Across these unprecedented days, athletes have proven the adage that actions speak louder than words, the cascade of canceled games and practices doing more to reflect the gravity of this moment than words ever could.
The stunning acts of refusal that began with the Bucks declining to take the court for their NBA playoff game Wednesday — followed by the rest of the NBA, the WNBA, MLS, professional tennis player Naomi Osaka, MLB teams, and NFL squads slated for the practice field — are loud enough to write their own bold-faced headlines.
They are important acts of defiance, done with purpose and intent to amplify demands for social justice, shocking enough to make the public stop and take notice.
The actions have impact, and the collective reaction to the latest police shooting of a Black man — Jacob Blake, who was hit in the back with seven bullets in Kenosha, Wis. — is fueling a new round of conversations about addressing and fixing our endemic racial imbalance.
Once again, we see sports taking the lead, much the way the NBA woke us up to the seriousness of coronavirus, with a quick, decisive suspension of the season following Rudy Gobert’s positive test snapping the rest of the country into line.
And yet this is so different. These are not lone voices of protest, but powerfully unified coalitions, ones that cross racial divides, ignore gender differences, and pay no mind to athletic contrasts. They are in this together, channeling their considerable competitive fire to defeat a common opponent, reminding us that the best victories aren’t always reflected on the scoreboard but in changing hearts and minds, too.
There have been tear-filled interviews by the Mets’ Dom Smith and the Clippers’ Doc Rivers, frustration-fueled words from the budding tennis star Osaka, gratitude for support and understanding from old friend Mookie Betts, anger and frustration from leading voice LeBron James.
“It’s definitely different; I think it’s historic,” said Dr. Richard Lapchick, the chair of the University of Central Florida’s DeVos Sport Business Management Program, director of the Institute for Diversity and Ethics in Sport, and president of the Institute for Sport and Social Justice.
The son of original Celtic and onetime Knicks coach Joe Lapchick — whom he once saw burned in effigy for signing New York’s first Black player — Lapchick has devoted his life’s work to fighting for social justice. For him, the four years since Colin Kaepernick rocked the world on bended knee have been incredibly moving, filling the 75-year-old activist with hope that such athletes will no longer be left on an island of personal risk but find safety in numbers.
“We’ve never had a league and its Players Association make a decision like they did to cancel games and the dominoes that fell right after that with other sports,” he said. “To me, this is the most dramatic use of sports as a tool for social change moment since almost 50 years ago.
“You’d have to go back to Tommie Smith and John Carlos at the Olympics in Mexico City or Muhammad Ali refusing to fight in Vietnam to find something I think could have as dramatic an impact as what we’re seeing now.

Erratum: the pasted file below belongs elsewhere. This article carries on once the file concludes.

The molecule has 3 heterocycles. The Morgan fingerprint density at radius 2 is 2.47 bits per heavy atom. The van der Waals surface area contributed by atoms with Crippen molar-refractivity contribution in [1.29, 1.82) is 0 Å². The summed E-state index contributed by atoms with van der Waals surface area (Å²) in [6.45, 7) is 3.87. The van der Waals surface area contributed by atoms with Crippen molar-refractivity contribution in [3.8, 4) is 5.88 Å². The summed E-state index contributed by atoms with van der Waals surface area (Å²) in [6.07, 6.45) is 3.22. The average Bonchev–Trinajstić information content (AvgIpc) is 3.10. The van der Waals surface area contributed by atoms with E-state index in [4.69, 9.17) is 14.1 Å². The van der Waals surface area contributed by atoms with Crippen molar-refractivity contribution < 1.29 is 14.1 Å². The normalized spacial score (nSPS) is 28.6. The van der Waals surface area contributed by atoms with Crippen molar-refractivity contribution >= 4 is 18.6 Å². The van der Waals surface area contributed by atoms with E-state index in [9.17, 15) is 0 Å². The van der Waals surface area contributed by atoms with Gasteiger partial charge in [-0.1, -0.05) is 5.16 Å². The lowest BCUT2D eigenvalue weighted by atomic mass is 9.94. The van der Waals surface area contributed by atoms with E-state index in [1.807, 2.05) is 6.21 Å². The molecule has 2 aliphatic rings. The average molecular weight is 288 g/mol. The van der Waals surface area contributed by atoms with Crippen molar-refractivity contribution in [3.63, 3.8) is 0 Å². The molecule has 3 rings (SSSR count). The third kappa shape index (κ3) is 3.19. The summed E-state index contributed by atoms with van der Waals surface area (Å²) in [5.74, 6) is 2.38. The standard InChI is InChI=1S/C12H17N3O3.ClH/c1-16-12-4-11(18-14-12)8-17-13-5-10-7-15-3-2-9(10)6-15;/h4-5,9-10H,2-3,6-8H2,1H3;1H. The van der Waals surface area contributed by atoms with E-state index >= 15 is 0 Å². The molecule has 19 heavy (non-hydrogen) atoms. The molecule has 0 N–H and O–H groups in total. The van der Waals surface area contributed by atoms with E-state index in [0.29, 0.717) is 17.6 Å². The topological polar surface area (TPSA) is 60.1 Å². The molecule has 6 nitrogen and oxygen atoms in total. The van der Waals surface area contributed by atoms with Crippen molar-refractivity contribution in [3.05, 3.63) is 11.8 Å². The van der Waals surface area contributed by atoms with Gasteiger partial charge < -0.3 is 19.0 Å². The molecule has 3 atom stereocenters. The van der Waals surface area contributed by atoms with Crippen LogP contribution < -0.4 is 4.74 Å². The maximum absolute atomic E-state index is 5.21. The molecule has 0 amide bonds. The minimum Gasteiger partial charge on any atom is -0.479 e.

“The drama of Carlos and Smith and Ali — Ali almost went to prison, Tommie and John didn’t get a job for seven years — they were acting alone and paid tremendous consequences. Today we have groups of athletes, teams and leagues and Players Associations standing together.
“We’re at a new level today.”
The importance of such unity cannot be overstated or undersold. But nor should it be misunderstood as some brand of groupthink that calls for immediate dismissal. There are real human beings behind these decisions, real hurting hearts behind these emotions, real men and women who do not want to pop up in our news feeds as entertainers only; they want to be recognized as multidimensional people determined to use the platform provided by sports for causes they believe in.
When the NBA decided Thursday it would stay in its playoff bubble and continue toward crowning a champion, it did so with the intent of continuing a conversation, too.
Sports has that power.
“I think more people pay attention to sports than probably any other part of our society,” Lapchick said. “Television, or however you are consuming sports, we are interested in it. It’s unusual when sports does something this dramatic. It gets your attention.”
Lapchick cited a recent Nielsen study that shows the movement in how fans see athlete activism, from the largely negative reactions to Kaepernick four years ago to a survey that now says 70 percent of fans polled “indicate teams and leagues should support athlete protests and initiatives on race.”
We heard the same from NFL commissioner Roger Goodell, whose recent admission that he should have paid as much attention to Kaepernick’s motive as he did to his delivery is stunning when compared with how little he had to say back when President Trump wanted anyone who dared to kneel during the anthem immediately fired.
“That opened everything up,” Lapchick said. “I think ironically [Trump] infused or breathed life into athlete activism. I’m not sure it would have happened so quickly. The Black athletes, the white ally athletes, they raised that powerful voice that has not been muted since then.
“I don’t think it will be muted. Athletes who’d been asked about injuries, whether they could play, if they could make the championship game, now they’re being asked about serious social-justice issues.
“It’s so good to see them being viewed as multidimensional humans and not unidimensional athletes.”
They spoke Wednesday, they are speaking now, and they will keep on speaking until they are heard.